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Do Your Trees Display These Troubling Symptoms?

by Contributor April 13, 2016

You love your trees; they are a big part of the reason you chose the home you did.

You water them properly.

You maintain a nice, thick layer of mulch across the entire critical root zone.

You keep an eye out for the subtlest signs of dieback or blight.

You forbid your kids from playing on top of their roots.

You make the dog (ahem) go elsewhere.

You’d do just about anything within reason to keep them healthy and ensure they are here for decades, if not centuries, to come.

We certainly know how you feel.

Problems in Paradise

Despite your efforts, tree problems can occur at any time. All it takes is the wrong insect landing on your tree (or even worse, the wrong fungal spore or bacteria), to cause its health to decline.

You can’t eliminate these things from happening, so it is very important that you keep your eyes peeled for the earliest signs of trouble. Anyone can tell that a tree with a half-dead canopy needs some help. But by the time half of a tree's canopy has died, it is usually too late. Trees are stoic, and they don't show obvious signs of trouble until they are already struggling mightily.

That’s all about to change – at least, in part. We are about to share five important, but subtle, signs that indicate your tree may be suffering from a problem. Contact your friendly neighborhood TCIA-accredited arborists at once if you observe any of the following signs or symptoms:

·         The leaves of one section of the canopy are turning brown or dropping. This condition – called dieback or crown dieback – can occur do to a variety or biotic or abiotic factors.

·         The trunk develops a roundish area of discolored or otherwise odd-looking bark. Such areas are called cankers, and they can indicate the presence of a variety of deadly tree diseases.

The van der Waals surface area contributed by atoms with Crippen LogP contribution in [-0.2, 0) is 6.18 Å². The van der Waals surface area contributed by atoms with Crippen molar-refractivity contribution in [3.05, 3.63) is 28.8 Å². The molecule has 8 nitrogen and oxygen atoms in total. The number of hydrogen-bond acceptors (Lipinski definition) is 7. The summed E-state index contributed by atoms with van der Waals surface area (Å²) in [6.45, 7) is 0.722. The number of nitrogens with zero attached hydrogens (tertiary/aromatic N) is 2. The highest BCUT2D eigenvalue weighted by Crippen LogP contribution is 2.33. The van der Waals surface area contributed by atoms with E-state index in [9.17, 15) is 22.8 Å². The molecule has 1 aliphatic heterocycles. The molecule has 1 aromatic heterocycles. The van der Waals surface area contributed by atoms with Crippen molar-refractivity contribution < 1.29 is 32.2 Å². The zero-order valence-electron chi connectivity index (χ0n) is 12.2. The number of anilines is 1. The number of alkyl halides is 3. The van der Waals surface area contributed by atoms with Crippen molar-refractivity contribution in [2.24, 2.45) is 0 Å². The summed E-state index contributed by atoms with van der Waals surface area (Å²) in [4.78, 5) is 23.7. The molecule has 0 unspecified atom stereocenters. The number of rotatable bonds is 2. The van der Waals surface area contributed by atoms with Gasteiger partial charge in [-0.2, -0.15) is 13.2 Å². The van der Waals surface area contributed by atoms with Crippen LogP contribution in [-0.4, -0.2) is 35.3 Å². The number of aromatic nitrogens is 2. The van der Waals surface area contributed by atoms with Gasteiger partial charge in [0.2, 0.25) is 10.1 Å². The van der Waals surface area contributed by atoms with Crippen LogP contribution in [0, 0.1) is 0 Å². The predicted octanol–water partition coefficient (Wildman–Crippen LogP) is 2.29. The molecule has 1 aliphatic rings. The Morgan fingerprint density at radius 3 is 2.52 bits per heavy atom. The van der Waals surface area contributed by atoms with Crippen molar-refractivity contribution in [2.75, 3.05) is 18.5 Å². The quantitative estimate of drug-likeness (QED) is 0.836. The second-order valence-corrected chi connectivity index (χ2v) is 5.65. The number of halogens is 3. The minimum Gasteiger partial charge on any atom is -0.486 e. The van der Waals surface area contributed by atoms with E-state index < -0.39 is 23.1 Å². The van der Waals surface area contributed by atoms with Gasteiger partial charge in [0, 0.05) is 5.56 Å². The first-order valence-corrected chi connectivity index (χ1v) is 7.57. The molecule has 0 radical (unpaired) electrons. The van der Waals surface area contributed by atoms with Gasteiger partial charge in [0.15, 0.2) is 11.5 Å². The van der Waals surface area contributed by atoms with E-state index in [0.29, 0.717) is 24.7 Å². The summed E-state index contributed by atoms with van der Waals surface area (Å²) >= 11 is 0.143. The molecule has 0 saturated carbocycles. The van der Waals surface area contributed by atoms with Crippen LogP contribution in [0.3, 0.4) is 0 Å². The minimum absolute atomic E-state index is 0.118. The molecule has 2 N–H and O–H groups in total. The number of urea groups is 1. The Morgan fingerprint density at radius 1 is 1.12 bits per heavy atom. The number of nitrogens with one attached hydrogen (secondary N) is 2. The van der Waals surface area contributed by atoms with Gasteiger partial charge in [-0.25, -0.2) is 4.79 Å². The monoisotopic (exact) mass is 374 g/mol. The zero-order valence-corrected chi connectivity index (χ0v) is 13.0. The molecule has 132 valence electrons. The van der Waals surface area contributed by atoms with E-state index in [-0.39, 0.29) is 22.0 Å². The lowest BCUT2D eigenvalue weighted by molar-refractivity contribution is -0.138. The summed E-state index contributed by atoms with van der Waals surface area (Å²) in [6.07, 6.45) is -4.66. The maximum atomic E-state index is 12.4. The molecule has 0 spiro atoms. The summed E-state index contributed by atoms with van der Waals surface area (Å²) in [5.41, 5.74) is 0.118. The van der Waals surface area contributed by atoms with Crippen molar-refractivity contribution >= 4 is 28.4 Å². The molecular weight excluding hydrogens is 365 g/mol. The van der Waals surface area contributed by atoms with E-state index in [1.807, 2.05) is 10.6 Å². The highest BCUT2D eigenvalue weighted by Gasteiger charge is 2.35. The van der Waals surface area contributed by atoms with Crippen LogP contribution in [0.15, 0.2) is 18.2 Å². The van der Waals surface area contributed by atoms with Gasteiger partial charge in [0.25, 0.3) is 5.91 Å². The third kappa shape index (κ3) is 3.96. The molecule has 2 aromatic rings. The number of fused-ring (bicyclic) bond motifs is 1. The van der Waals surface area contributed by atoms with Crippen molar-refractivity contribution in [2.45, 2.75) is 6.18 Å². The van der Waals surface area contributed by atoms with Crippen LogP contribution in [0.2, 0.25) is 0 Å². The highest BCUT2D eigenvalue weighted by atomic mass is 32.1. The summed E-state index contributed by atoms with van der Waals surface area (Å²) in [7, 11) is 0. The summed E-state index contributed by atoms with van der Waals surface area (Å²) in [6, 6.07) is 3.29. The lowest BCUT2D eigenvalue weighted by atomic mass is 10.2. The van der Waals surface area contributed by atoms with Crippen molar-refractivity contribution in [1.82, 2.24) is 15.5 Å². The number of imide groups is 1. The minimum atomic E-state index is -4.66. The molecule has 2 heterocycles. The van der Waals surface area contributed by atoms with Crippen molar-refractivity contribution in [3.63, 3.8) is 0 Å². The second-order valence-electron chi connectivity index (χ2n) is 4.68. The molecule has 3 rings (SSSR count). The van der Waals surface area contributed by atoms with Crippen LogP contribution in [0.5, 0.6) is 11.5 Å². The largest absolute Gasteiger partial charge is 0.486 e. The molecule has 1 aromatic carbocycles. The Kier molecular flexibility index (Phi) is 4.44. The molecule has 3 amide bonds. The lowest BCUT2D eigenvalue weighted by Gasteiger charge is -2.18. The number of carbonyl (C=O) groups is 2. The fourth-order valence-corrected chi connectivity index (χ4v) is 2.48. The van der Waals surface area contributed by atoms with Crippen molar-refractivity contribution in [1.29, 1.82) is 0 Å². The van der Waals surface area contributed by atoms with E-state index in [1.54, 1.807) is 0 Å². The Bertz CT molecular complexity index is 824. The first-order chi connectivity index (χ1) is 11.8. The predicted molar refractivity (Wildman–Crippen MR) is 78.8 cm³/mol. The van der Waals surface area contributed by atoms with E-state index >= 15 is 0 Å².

·         You observe mushrooms growing from the trunk or the ground under the canopy. Mushrooms are the fruiting bodies of fungi, and they indicate that fungal threads are infiltrating the trunk or roots.

·         One or more roots encircle the trunk. Roots that restrict the flow of nutrients from the roots to the leaves are called girdling roots, and they can spell disaster if not rectified.

·         Dust or wood shavings have accumulated at the base of the trunk. Often called frass, this mixture (which often contains insect droppings), indicates that beetles or other pests are attacking your tree.

It is important to understand that these symptoms may not necessarily indicate a problem, even though they are highly suggestive of an issue. Most of these problems can be fixed with the help of a competent tree professional, so don’t feel like a single mushroom or small bit of dust spells instant, unavoidable doom for your tree. Nevertheless, prompt attention is necessary to give your trees the best chance to survive.

These are not the only signs that your tree is suffering from a problem, so it always makes sense to have your trees inspected periodically to head off diseases, pests or environmental problems before they stress your trees. If you suspect that your trees are in danger, or you need any other yard cleaning services in San Francisco or the rest of the Bay Area, contact Arborist Now, and let us help. 

Photo from Pixabay.

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